Magnusson, Peetra U
    Uppsala University.
    Qu, Hongchang
    University of Pennsylvania, USA.
    Iwata, Hiroo
    Kyoto University, Japan.
    Ricklin, Daniel
    University of Pennsylvania, USA.
    Hong, Jaan
    Uppsala University.
    Lambris, John D
    University of Pennsylvania, USA.
    Nilsson, Bo
    Uppsala University.
    Teramura, Yuji
    Uppsala University;Kyoto University, Japan.
    Autoregulation of thromboinflammation on biomaterial surfaces by a multicomponent therapeutic coating2013In: Biomaterials, ISSN 0142-9612, E-ISSN 1878-5905, Vol. 34, no 4, p. 985-994Article in journal (Refereed)
    Abstract [en]

    Activation of the thrombotic and complement systems is the main recognition and effector mechanisms in the multiple adverse biological responses triggered when biomaterials or therapeutic cells come into blood contact. We have created a surface which is auto-protective to human innate immunity by combining three fundamentally different strategies, all developed by us previously, which have been shown to induce substantial, but incomplete hemocompatibility when used separately. In summary, we have conjugated a factor H-binding peptide; and an ADP-degrading enzyme; using a PEG linker on both material and cellular surfaces. When exposed to human whole blood, factor H was specifically recruited to the modified surfaces and inhibited complement attack. In addition, activation of platelets and coagulation was efficiently attenuated, by degrading ADP. Thus, by inhibiting thromboinflammation using a multicomponent approach, we have created a hybrid surface with the potential to greatly reduce incompatibility reactions involving biomaterials and transplantation.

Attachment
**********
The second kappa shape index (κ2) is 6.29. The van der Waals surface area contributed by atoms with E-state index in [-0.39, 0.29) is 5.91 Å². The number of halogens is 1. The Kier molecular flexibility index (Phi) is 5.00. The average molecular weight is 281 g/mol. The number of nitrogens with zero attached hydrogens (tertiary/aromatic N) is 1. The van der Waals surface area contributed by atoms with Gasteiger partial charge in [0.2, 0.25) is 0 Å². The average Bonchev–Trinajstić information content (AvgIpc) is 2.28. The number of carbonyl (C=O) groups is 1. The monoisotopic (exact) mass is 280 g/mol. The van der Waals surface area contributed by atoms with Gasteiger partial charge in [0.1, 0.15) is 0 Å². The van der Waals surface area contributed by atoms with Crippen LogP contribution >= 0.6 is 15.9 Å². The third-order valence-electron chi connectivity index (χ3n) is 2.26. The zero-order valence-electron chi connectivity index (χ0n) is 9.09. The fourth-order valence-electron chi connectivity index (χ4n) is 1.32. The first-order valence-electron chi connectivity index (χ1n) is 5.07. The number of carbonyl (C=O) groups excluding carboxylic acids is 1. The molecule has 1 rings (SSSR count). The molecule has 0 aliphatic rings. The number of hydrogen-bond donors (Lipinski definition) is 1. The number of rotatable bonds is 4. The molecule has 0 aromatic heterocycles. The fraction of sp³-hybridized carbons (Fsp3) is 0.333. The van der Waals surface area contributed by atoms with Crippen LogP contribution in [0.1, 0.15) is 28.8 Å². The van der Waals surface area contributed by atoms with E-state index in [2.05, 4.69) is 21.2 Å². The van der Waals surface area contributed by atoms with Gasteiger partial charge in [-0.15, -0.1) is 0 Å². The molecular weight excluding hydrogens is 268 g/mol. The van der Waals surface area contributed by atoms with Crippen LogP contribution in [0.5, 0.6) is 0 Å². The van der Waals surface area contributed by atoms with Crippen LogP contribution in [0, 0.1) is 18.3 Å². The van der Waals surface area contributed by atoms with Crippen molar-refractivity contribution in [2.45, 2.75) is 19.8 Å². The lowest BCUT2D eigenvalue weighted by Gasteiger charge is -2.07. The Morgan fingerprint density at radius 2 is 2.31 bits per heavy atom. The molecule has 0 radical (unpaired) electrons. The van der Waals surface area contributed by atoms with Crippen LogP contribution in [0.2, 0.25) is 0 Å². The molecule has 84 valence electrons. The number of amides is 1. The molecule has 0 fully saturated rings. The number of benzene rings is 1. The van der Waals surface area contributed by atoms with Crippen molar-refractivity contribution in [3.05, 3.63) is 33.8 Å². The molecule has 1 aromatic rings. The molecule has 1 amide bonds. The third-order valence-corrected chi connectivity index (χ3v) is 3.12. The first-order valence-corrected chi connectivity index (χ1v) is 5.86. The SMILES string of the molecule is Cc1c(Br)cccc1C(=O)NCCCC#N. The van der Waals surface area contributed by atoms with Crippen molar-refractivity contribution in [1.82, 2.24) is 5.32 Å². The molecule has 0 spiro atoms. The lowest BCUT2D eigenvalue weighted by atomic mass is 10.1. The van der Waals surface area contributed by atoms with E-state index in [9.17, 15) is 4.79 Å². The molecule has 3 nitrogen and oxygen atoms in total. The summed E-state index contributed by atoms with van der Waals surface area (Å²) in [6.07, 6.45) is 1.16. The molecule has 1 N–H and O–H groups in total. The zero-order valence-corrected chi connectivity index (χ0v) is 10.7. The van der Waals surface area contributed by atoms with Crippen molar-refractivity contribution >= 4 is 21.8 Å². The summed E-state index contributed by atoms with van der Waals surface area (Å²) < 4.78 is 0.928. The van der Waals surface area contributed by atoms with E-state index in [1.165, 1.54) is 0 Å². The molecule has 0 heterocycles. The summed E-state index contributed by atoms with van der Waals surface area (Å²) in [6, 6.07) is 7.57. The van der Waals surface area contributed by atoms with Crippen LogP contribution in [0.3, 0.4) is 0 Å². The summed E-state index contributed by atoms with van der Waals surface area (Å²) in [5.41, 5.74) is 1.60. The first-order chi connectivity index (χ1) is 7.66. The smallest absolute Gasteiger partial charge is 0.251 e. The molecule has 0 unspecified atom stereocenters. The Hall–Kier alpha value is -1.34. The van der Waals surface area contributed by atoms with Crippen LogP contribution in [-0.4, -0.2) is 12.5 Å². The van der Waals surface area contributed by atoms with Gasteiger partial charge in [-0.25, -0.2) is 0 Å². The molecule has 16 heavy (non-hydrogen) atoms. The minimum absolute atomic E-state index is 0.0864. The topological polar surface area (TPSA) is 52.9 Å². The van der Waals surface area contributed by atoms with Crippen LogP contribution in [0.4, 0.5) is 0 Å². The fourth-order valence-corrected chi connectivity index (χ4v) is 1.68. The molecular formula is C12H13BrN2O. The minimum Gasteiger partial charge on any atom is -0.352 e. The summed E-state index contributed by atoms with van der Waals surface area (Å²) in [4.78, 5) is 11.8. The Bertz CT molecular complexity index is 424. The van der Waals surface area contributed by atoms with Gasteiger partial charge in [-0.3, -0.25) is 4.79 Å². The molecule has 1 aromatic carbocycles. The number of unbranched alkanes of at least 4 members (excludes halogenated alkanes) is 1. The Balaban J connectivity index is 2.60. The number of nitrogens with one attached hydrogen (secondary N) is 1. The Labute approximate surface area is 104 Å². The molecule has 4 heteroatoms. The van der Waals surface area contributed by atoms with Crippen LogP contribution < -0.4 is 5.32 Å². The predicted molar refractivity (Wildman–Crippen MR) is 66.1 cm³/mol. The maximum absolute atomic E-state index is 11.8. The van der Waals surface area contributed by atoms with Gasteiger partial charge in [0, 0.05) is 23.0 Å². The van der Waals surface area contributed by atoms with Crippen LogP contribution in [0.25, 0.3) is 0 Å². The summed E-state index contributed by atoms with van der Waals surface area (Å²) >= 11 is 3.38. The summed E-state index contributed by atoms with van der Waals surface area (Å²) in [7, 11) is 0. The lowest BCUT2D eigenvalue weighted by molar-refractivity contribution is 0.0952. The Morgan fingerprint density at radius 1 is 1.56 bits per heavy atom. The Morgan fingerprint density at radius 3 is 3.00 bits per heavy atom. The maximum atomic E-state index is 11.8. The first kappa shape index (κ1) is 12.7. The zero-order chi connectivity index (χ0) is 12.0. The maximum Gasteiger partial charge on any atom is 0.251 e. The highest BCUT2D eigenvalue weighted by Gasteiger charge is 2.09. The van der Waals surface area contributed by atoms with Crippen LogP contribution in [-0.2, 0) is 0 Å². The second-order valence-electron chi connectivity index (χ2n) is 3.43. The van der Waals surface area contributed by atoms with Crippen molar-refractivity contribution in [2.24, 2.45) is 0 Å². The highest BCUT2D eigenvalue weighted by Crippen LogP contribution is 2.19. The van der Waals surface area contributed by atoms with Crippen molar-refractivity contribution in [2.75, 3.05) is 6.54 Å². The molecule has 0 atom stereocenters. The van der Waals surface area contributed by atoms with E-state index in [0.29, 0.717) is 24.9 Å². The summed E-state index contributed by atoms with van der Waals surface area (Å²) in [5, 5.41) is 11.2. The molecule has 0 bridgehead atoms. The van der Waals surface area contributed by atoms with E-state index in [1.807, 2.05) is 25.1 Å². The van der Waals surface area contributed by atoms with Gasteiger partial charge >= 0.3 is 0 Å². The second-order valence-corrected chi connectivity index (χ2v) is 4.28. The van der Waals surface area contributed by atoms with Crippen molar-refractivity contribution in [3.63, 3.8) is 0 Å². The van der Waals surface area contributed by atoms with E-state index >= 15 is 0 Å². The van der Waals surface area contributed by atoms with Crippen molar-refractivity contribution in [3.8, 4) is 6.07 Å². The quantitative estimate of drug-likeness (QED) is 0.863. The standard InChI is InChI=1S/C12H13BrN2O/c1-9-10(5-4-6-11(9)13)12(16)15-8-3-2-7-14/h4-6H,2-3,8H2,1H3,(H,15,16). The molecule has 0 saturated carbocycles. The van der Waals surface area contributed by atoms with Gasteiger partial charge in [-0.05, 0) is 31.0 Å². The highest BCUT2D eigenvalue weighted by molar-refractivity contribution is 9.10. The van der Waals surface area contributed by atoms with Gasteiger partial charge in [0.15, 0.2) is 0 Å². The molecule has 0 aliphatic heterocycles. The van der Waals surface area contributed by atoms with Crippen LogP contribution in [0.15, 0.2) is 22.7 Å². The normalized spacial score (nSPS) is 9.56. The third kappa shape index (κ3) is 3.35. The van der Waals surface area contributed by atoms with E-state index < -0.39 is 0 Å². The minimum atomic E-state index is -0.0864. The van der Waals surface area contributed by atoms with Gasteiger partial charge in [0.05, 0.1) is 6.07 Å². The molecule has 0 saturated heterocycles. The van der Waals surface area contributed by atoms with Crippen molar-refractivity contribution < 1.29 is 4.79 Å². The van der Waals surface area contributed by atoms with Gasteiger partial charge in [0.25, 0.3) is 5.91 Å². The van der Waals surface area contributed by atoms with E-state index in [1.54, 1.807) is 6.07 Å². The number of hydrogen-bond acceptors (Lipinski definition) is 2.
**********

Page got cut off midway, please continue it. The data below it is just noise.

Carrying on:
• 31.
    Nilsson, Per H.
    et al.
    Linnaeus University, Faculty of Health and Life Sciences, Department of Chemistry and Biomedical Sciences. Oslo Univ Hosp, Norway;Univ Oslo, Norway.
    Thomas, Anub Mathew
    Oslo Univ Hosp, Norway.